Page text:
The cutout character that Vers shoots in the Blockbuster store was originally supposed to be The Mask (1994), with Vers mistaking the green face for a Skrull, but the filmmakers couldn't secure the rights.
When Stan Lee makes his cameo, he is seen reading the script for Kevin Smith's Mallrats (1995) and reciting the line, "Trust me true believer". As revealed on Smith's YouTube page, Stan's health was in decline and he could not muster his trademark enthusiasm so the producers looped in Lee's unused audio from Mallrats.
In February 2019, Marvel launched the official website of the film which emulates design from the 1990s, including HTML frames, a mix of rainbow fonts, pixelated GIFs, a hit counter, a guestbook, and a low-resolution trailer framed inside a window resembling Real Player.
While Monica Rambeau is choosing a new color for Carol Danvers' suit, we can see many references: a red and yellow suit (the colors worn by DC's Captain Marvel, currently known as Shazam) a black and golden suit (the colors of Carol Danver's Ms. Marvel suit) and a white and green suit (the classic Kree armor suit colors in the comics)
When Larson showed up on set to film the post credits scene, she got a redacted script page with everything blacked out except for her own line. There were no actors present. The crew couldn't even tell her to whom she was speaking. The other actors filmed it seperately. Brie Larson was digitally inserted into the scene afterwards.
Jude Law took counsel from his Sherlock Holmes (2009) co-star Robert Downey Jr., who plays Iron Man in the Marvel Cinematic Universe, on appearing in this movie. Law stated, "He talked a little bit about how making a Marvel Cinematic Universe movie is fitting this one piece into a bigger picture, and giving yourself over to that. It's not about trying to understand everything. Just do your piece."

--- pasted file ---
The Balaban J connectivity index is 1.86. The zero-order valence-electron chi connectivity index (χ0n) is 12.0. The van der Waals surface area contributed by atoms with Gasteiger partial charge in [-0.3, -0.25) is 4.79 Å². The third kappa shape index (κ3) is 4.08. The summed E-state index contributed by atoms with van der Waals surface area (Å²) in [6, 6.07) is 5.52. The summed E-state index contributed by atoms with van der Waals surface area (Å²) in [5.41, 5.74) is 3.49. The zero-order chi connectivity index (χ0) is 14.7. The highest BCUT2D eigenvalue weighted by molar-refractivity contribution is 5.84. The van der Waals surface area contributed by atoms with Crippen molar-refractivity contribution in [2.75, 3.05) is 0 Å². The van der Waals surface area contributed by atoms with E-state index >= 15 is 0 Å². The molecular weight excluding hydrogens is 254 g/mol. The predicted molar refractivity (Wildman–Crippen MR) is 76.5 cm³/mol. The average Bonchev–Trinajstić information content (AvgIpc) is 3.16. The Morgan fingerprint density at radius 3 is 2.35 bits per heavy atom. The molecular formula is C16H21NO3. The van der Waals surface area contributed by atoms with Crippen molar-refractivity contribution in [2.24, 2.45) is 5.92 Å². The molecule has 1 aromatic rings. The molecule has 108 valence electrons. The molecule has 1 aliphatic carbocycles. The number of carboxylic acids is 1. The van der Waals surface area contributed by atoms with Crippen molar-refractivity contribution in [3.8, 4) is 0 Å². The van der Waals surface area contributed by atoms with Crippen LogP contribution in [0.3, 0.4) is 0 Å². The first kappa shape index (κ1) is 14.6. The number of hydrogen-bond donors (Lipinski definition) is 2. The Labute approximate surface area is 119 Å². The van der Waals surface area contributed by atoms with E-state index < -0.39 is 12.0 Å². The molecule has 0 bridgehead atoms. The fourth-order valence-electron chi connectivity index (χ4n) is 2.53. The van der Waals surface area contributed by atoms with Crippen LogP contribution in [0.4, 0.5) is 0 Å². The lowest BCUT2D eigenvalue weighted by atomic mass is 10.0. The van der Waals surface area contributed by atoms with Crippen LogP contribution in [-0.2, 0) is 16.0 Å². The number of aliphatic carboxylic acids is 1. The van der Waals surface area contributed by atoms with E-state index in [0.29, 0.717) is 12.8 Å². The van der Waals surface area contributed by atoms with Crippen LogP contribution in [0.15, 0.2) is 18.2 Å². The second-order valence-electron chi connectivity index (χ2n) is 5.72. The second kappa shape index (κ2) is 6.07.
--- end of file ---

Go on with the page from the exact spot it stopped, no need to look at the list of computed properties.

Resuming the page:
There were concerns that Brie Larson was too young to portray a pilot. Screenwriter Nicole Perlman consulted with the U.S. Air Force, who said it was possible for someone between twenty-eight and thirty-four to become an accomplished pilot like Danvers.
Pancho's Bar is a reference to female aviator Pancho Barnes and The Happy Bottom Riding Club that was the hangout of test pilots from what would become Edwards Air Force Base in The Right Stuff (1983). While in the Blockbuster store, Carol (then known as Vers) picks up a VHS cassette of The Right Stuff. Carol had once been a test pilot at Edwards.
To prepare for her role as Captain Marvel, Brie Larson trained for four hours a day over nine months, learning judo, boxing, and wrestling. She also visited Nellis Air Force Base and met with active duty airmen, including Brigadier General Jeannie Leavitt and Thunderbirds pilot Major Stephen Del Bagno, who died in a crash and whom the movie pays tribute in the credits. He, and other members of the unit, had given Brie Larson the callsign "Sparrow".